A clearer reading of BBC Trust’s analysis of their coverage on Bahrain

The BBC Trust has recently released its review of its coverage of the Arab Spring with a focus on impartiality. You can read that here http://downloads.bbc.co.uk/bbctrust/assets/files/pdf/our_work/arabspring_impartiality/arab_spring.pdf

Some within the pro-government section in Bahrain have attempted to use this report to discredit the opposition, most notably this article in Al Watan http://www.alwatannews.net/(S(ez5aytasepgsiceg0n5ylzqz))/PrintedNewsViewer.aspx?ID=PKqLIuHJvMCDuJxsIkcgSA==&AspxAutoDetectCookieSupport=1

The article leads with the headline “BBC confesses to being unbalanced in Bahrain coverage”. It also contains a number of claims about the report that are not wholly inaccurate but slightly misleading.

One thing needs to be made clear at the outset. This report is not political and does not set out to make political judgement. It exists for BBC (publicly funded body) to hold itself accountable for it’s coverage. Therefore a) this report needs to happen and b) addressing some criticisms does not necessarily mean endorsing those criticisms. Anyone can accept the right of another to criticise him or her, without agreeing with those criticisms.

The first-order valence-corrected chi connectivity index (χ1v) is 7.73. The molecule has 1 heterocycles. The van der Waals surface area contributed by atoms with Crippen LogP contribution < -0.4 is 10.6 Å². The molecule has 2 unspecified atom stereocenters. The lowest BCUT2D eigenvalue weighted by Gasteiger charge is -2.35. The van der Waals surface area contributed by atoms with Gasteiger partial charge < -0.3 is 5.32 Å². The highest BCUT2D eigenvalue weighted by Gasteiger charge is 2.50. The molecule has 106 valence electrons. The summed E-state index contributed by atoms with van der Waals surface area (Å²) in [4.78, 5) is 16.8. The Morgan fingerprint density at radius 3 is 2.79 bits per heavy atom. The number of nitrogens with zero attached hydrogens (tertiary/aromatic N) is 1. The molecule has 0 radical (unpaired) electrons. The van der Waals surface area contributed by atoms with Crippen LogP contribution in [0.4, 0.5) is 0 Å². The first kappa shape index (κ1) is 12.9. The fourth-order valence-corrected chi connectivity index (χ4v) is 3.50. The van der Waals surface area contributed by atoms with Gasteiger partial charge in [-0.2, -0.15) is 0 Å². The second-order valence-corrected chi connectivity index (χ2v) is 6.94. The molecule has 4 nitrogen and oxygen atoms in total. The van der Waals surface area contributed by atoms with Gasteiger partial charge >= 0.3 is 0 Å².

Furthermore the very purpose of such a review is taking into consideration the criticisms that existed. By no means was this review definitive, indeed it publishes some conflicting statements from their staff about the coverage on Bahrain, showing the attempt to look at all views and not necessarily come to a comprehensive conclusion.

The idea that the BBC has suddenly decided it was in favour of the opposition and this was wrong and therefore they apologise is wrong and misleading.

To go through Al Watans claims:

BBC admits it was unbalanced.

Actually no that’s not true. At no point does the report say their coverage was unbalanced. They make the point that the Bahraini authorities accused the BBC of this but they certainly don’t confirm this view.